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I could have told them that.

“A federal judge has ruled that the U.S. Treasury Department is violating the law by failing to design and issue currency that is readily distinguishable to blind and visually impaired people.”

Speaking as a fully-sighted person, when I was in Ecuador (where they use US dollars) I found the near-identical designs of different denominations really annoying; it must be a nightmare for the blind.

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‘Holbein in England’ at Tate Britain

I went to see the Holbein at the Tate today. It’s a large exhibition with a lot of Holbein’s work from collections all over the world. I can certainly recommend it, because Holbein was a remarkable and enjoyable portraitist. The finished paintings are outnumbered by drawings in a combination of coloured chalk and ink. As far as I can gather, most of these were studies for paintings rather than stand-alone works, but they work beautifully as portraits. If anything, the highly-finished and perfect oils paintings can seem a little inhuman next to the softer drawings.

My copy of the complete Thomas Wyatt has the drawn Holbein portrait on the front cover, and I remember thinking when I got it that if you’re going to be a famous poet, it’s a good idea to get a portrait you’d like to be remembered by. My edition of Keats has a distinctly ham-fisted portrait by a mate of his which makes him look very inconsequential. The drawing above isn’t Wyatt; it’s the other early sonneteer, Henry Howard, Earl of Surrey.

Holbein seems to have produced very fine likenesses, although there’s a logical problem somewhere with looking at a portrait of someone you’ve never seen and concluding it’s a good likeness. Certainly his pictures all look different from each other, apart from that slight sense of period similarity that comes from all of them having the same hairstyles and frocks. And indeed facial expressions; although we’re not aware of it, I’m sure that our culture shapes the way we arrange our faces more than we think. Certainly Americans of European descent have different faces to people from whichever Old Country.

Anyway, he’s a fine portraitist and one of the pleasures of the show is a sense of being introduced to Tudor society; you ‘meet’ dozens of people from Tudor London. It’s not exactly a cross section — they’re all wealthy — but they are courtiers, bishops, merchants, poets, royalty, young, old, and each seems like an individual.

It’s quite a big exhibition and if there is a problem with it, it can get a bit same-y. It’s almost all bust-length portraits, and he doesn’t seem to have made much technical progress during his career. He was excellent when he reached London (aged 31) and was consistently excellent for the 17 or so years he lived here until he died, but if his worked changed stylistically in that period it’s not obvious to me. I don’t think I could tell whether a painting was early or late. Some of the finest portraits in the exhibition are among the earliest: studies for a group portrait of Thomas More’s family, painted soon after reaching London for the first time (the finished work doesn’t survive).

More was his first contact in London, thanks to a letter of introduction from Erasmus, and there’s some suggestion he may have stayed for a period with More in Chelsea. So he knew the family well, which may be why his portraits of them seem so good. Also, despite my comments about lack of change during his career, it’s worth noting that at this stage he’s working just in chalk without any ink touches, so that makes the pictures softer; that may be part of the appeal. Still, its hard to see that any of his later work improves on the famous portrait of Thomas More, or this study of Anne Cresacre, a ward of More’s.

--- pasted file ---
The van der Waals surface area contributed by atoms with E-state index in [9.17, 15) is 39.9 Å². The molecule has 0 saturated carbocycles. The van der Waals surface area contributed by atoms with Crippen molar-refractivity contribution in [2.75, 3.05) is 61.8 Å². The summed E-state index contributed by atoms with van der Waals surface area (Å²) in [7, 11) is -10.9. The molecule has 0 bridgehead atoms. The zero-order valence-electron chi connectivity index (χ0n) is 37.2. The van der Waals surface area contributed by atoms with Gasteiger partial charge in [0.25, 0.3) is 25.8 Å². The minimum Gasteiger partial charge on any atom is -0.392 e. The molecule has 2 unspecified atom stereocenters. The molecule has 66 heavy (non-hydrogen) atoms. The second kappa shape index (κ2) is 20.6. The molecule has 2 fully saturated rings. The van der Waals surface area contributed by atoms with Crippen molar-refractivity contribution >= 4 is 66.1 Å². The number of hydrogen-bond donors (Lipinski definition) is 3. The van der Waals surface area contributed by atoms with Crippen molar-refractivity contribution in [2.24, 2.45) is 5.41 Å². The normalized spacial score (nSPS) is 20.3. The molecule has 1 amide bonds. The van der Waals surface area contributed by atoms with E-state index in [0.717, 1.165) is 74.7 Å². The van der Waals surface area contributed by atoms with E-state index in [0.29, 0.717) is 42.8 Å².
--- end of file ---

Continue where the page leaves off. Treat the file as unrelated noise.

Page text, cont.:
If you’re interested and can’t easily get to Pimlico, do check out the exhibition website (linked to above), because the Tate always makes an admirable effort to include as many photos of the work as copyright allows. What proportion of the works are available online depends on who they are mainly borrowed from, but at least they make the effort.

FSotW: local

A day late, but hey-ho. Flickr set of the week is local by squacco. ‘Local’ in this case being Manchester – the one in the north of England, not one of the 19 Manchesters in the US. Or indeed the ones in Bolivia or Surinam.


Adam Elsheimer at DPG

There’s an exhibition of Adam Elsheimer paintings at the Dulwich Picture Gallery. From the DPG site:

On hearing of Elsheimer’s early death Rubens wrote ‘Surely, after such a loss our entire profession ought to clothe itself in mourning. We will not easily succeed in replacing him; in my opinion he had no equal in small figures, in landscapes, and in many other subjects’. This exhibition is a unique opportunity to re–discover this painter ‘without equal’.

I admit I’d not heard of Elsheimer, but apparently he was an important influence on Rembrant, Rubens and Claude Lorrain. He makes an excellent choice for an exhibition at a small gallery, because he wasn’t very prolific and his paintings were small. That (and the fact that he’s not so well known) has allowed them to exhibit effectively his entire output: 30 of 34 accepted surviving paintings.

The paintings are small because they’re on copper, and apparently copper sheets had to be small for practical reasons. I found myself wondering whether he did small paintings because he liked working on copper or he worked on copper because he liked doing small paintings. I know that it’s not the most sophisticated aesthetic response to get fixated on the size, but I do think there’s quite a profound division between people who are miniaturists by inclination — in painting, poetry or whatever — and those who like the grand sweep.

The distinction is brought out in Elsheimer because many of his paintings have the kind of complex, dynamic compositions that you can imagine being painted ten foot tall by his contemporaries. This picture, The Stoning of Saint Stephen, which normally lives in the National Gallery of Scotland, is one of his larger works, but it’s still only 34.70 x 28.60 cm: